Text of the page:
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Hum Reprod. 1996 Dec;11 Suppl 4:55-78; discussion 79-80.

Cystic fibrosis and infertility caused by congenital bilateral absence of the vas deferens and related clinical entities.

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  • 1Centre for Medical Genetics, University Hospital of the Dutch-speaking Brussels Free University, Belgium.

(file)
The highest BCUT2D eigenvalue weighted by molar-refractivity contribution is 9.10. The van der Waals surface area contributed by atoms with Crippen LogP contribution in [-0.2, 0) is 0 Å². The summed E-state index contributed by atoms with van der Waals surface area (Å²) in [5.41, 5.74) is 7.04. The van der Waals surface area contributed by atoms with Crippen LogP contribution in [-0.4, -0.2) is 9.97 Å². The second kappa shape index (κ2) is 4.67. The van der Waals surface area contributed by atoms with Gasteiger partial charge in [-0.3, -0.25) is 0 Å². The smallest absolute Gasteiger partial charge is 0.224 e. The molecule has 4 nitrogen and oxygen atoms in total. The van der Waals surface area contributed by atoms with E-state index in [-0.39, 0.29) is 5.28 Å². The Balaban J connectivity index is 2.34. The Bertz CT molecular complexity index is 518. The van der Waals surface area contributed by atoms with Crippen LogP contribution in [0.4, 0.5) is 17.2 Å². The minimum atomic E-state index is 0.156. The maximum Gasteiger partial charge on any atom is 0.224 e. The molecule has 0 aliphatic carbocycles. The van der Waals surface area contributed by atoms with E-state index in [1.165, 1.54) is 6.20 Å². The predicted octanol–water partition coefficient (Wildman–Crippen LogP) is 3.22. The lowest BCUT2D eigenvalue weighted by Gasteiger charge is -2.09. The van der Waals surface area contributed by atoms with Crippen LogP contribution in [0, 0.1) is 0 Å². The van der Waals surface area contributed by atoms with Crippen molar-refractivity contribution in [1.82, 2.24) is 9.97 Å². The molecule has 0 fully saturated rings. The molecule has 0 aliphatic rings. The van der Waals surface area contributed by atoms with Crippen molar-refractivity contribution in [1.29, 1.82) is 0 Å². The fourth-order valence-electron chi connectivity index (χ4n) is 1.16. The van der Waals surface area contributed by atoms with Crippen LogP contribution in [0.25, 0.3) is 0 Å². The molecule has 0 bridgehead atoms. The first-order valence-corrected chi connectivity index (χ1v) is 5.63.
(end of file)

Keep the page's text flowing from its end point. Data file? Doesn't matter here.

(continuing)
The condition of congenital bilateral absence of the vas deferens (CBAVD) is, in the majority of patients, related to defects in the cystic fibrosis transmembrane conductance regulator (CFTR) gene. CBAVD patients either are compound heterozygotes (carrying different mutations in their two CFTR genes) or carry a mutation in one of their CFTR genes and an intron 8 5T splice variant, associated with low levels of functional CFTR protein, in their second gene. The relationship between cystic fibrosis (CF) and CBAVD requires a proper clinical examination of the patient, a CFTR mutation analysis for himself and his family and genetic counselling. A mutation analysis should also be performed for the wives of CBAVD males because such couples now have the possibility of having their own genetic children but are at increased risk of having children with CF and/or CBAVD. The aetiology of some conditions of CBAVD is not related to CF, especially when CBAVD is associated with urinary tract malformations (up to 20% of cases). In couples with CBAVD not related to CF there is no increased risk of CF children, but it is not known whether they have an increased risk of having sons with CBAVD. In some of the patients with congenital unilateral absence of the vas deferens (CUAVD) the condition is also related to CF, especially in cases where there is an occlusion of the palpable vas. The CFTR gene is probably not involved in the aetiology of Young's syndrome. Follow-up studies of children born to couples where the males have CBAVD, CUAVD or Young's syndrome are mandatory and will help to better define the risk to their offspring of CF and/or of inheriting their paternal infertility condition.

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